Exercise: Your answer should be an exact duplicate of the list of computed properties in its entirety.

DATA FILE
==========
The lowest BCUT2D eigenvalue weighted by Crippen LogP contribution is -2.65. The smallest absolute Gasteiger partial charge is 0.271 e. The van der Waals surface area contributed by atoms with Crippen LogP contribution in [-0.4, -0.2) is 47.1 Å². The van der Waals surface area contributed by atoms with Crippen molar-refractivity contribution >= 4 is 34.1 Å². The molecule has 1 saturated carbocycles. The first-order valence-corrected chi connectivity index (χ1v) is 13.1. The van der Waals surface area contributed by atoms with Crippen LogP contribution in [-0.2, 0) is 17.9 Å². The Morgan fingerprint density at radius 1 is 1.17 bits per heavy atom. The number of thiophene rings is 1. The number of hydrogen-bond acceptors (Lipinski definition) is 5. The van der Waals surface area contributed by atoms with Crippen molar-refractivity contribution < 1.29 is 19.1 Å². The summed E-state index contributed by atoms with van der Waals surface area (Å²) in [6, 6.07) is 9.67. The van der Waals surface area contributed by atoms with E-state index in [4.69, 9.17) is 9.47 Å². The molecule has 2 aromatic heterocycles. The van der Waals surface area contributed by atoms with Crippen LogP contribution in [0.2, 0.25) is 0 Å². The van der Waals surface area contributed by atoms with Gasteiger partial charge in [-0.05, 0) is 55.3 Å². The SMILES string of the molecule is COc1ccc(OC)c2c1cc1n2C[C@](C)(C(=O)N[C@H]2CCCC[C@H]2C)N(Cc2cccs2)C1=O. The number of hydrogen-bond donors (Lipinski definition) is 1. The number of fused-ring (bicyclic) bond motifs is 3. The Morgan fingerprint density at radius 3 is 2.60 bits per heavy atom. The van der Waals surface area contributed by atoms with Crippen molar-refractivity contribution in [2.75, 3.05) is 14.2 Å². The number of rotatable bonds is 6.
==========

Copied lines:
The lowest BCUT2D eigenvalue weighted by Crippen LogP contribution is -2.65. The smallest absolute Gasteiger partial charge is 0.271 e. The van der Waals surface area contributed by atoms with Crippen LogP contribution in [-0.4, -0.2) is 47.1 Å². The van der Waals surface area contributed by atoms with Crippen molar-refractivity contribution >= 4 is 34.1 Å². The molecule has 1 saturated carbocycles. The first-order valence-corrected chi connectivity index (χ1v) is 13.1. The van der Waals surface area contributed by atoms with Crippen LogP contribution in [-0.2, 0) is 17.9 Å². The Morgan fingerprint density at radius 1 is 1.17 bits per heavy atom. The number of thiophene rings is 1. The number of hydrogen-bond acceptors (Lipinski definition) is 5. The van der Waals surface area contributed by atoms with Crippen molar-refractivity contribution < 1.29 is 19.1 Å². The summed E-state index contributed by atoms with van der Waals surface area (Å²) in [6, 6.07) is 9.67. The van der Waals surface area contributed by atoms with E-state index in [4.69, 9.17) is 9.47 Å². The molecule has 2 aromatic heterocycles. The van der Waals surface area contributed by atoms with Crippen LogP contribution in [0.2, 0.25) is 0 Å². The van der Waals surface area contributed by atoms with Gasteiger partial charge in [-0.05, 0) is 55.3 Å². The SMILES string of the molecule is COc1ccc(OC)c2c1cc1n2C[C@](C)(C(=O)N[C@H]2CCCC[C@H]2C)N(Cc2cccs2)C1=O. The number of hydrogen-bond donors (Lipinski definition) is 1. The number of fused-ring (bicyclic) bond motifs is 3. The Morgan fingerprint density at radius 3 is 2.60 bits per heavy atom. The van der Waals surface area contributed by atoms with Crippen molar-refractivity contribution in [2.75, 3.05) is 14.2 Å². The number of rotatable bonds is 6.